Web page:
SMITHVILLE — Starting Thursday, Oct. 21, more than 20 Smithville High School theater students are going to look at the plight of female workers, role of science, search for health and wealth and the power of the underdog in “Radium Girls.”

Theater teacher Dalton Pittenger said he made the decision to again stage a play rather than the traditional fall musical following last year’s model.

“I pushed the musical to the spring and it worked well,” he said. “With the play first, many of those who audition for the play may not be comfortable as singers, but by second semester, they may have found a bit more experience and confidence to try the musical.”

The other decision for selecting “Radium Girls” came with the number of girls in the program.

“Plus, it’s a piece with lots of relevant topics,” he said. “Currently, we are wrestling with media and science, the roles of the employee and the employer, … it is a political piece, but not a partisan one. It raises those questions. It’s a show with very little levity, but it will seem so familiar.”

In the play, a professor from a university visits with women working as dial-painters, creating glow-in-the-dark dials for watches using radium-based paint.

“He has a doctorate, but not a medical degree,” Pittenger said. “We talked about who would you rather be seen by, a doctor or an academic when health is on the line. Some of the kids jumped head first into research and others had conversations. We all talked about how people are people are people. Those in black and white photos lived colorful lives. They had the same wants and desires as we do. We talked about motivation.”

One of the lead roles, Grace Fryer, is played by junior Elle Colston. In many ways, her antagonist comes in the form of Arthur Roeder, the owner of the radium factory, played by senior Isaiah Thurston.

“Grace is naïve in some ways,” Colston said. “She tries to be independent, but she is young and relies on her friends and mother. I can relate to her youth. She’s 18 in the first act and she is a good friend to her friends. She’s also the serious one in the friend group. She really wants to do the right thing.”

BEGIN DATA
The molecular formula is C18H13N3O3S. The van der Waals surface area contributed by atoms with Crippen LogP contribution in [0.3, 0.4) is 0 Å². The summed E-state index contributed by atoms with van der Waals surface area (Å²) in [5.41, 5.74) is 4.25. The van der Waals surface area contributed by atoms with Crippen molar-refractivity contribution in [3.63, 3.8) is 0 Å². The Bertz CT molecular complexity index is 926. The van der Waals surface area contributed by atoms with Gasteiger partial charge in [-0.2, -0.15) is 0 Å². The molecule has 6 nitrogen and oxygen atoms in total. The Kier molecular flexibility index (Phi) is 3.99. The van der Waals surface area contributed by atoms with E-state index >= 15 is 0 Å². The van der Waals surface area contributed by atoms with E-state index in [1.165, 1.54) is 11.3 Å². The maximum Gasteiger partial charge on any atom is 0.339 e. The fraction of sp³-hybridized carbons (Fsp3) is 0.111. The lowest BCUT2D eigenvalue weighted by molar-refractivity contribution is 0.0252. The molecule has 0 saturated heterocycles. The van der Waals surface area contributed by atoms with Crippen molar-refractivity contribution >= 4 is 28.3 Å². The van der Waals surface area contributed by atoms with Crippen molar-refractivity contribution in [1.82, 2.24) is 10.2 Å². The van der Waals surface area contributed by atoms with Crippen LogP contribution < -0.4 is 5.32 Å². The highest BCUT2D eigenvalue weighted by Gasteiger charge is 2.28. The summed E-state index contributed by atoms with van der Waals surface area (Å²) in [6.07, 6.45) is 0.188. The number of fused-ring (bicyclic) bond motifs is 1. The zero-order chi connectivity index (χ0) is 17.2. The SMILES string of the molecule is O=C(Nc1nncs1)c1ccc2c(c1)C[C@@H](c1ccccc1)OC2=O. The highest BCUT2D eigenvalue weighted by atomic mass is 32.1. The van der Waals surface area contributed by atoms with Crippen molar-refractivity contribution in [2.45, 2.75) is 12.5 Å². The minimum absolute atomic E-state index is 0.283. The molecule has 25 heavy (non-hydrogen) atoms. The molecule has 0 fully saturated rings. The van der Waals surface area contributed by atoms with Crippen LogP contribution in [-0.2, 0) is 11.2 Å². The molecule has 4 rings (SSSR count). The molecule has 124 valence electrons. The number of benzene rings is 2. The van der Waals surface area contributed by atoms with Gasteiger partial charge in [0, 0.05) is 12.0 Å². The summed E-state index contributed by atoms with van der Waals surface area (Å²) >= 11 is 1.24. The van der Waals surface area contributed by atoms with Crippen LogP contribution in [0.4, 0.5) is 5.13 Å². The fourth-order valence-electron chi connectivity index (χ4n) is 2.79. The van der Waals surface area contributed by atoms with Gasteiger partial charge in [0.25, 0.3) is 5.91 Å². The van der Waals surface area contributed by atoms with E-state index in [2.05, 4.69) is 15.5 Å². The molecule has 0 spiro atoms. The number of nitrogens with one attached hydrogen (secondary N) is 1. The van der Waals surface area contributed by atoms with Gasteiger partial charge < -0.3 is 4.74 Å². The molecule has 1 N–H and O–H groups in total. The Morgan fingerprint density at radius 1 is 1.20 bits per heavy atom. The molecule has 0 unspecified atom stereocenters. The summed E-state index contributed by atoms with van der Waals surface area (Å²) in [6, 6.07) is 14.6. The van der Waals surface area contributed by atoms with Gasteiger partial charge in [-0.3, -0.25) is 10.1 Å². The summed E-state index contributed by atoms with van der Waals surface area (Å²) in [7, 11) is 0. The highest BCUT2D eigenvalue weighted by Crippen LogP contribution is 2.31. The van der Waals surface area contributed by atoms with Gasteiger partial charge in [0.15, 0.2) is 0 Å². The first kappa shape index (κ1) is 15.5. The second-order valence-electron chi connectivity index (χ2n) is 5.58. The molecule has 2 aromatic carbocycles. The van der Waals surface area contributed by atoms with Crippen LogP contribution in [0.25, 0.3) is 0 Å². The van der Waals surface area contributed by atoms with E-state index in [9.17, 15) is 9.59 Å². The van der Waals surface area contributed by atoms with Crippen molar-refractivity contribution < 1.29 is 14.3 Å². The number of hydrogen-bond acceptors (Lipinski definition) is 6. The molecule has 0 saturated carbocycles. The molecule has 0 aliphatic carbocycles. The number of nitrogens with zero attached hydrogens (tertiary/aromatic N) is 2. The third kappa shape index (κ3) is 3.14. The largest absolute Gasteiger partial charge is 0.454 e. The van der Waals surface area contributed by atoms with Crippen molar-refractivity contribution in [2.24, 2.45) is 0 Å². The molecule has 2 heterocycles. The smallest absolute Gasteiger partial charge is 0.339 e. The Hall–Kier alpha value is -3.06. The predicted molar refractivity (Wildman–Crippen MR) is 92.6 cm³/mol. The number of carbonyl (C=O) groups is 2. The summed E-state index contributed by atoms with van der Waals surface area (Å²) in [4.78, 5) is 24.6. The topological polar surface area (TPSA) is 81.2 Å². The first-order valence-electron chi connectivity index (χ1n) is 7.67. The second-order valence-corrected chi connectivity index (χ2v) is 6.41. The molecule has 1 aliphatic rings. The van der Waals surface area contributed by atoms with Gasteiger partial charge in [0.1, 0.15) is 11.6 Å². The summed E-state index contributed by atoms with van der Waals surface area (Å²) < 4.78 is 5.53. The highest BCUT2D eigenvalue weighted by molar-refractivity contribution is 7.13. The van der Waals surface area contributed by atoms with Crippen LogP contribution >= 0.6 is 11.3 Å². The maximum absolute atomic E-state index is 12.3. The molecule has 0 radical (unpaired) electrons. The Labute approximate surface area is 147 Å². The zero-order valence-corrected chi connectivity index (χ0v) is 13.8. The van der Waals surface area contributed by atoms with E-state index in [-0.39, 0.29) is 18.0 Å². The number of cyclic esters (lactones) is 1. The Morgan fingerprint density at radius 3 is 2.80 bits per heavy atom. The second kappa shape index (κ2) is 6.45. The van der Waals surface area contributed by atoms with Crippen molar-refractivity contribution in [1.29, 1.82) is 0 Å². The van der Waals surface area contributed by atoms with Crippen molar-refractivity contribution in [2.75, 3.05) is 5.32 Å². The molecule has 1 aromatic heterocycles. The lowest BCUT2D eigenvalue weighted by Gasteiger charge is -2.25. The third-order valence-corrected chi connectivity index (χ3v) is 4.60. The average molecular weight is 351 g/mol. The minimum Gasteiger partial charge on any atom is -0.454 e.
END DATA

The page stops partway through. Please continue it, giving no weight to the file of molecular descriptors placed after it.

For Thurston, Arthur Roeder is a complex character.

“First and foremost, he’s a family man who wants to do best for his wife and daughter. He sees his business success as their success,” Thurston explained. “However, his business ends up causing death. By the second act, he reflects on his business and the young women, but he seems to stick to his guns.”

Colston said she did research and noticed similar stories. “Phossy jaw” is mentioned in the play, which is the necrosis of the jaw, and was an occupational disease affecting those who worked with phosphorus without proper safeguards. It was most commonly seen in workers in the matchstick industry in the 19th and early 20th centuries.

Sophomore Elijah Bazalaki plays Dr. Von Sochocky, inventor of the radium paint used to illuminate watch dials. He ends up passing away from his own invention.

“He’s very passionate about science and believes what he created helped so many people,” he said. “His is a tragic story.”

All three actors see “Radium Girls” as a chance to learn from these lives lost. Thurston called the show a “teachable moment.”

“The U.S. Radium Corporation cared more for capitalism than life,” Bazalaki said. “Even the treatment of these women and what was written on their death certificates is deplorable and misogynistic.”

Colston said she hopes those who attend the play hear a narrative about toil, strife and vindication.

Southeast Editor Kellie Houx can be reached at

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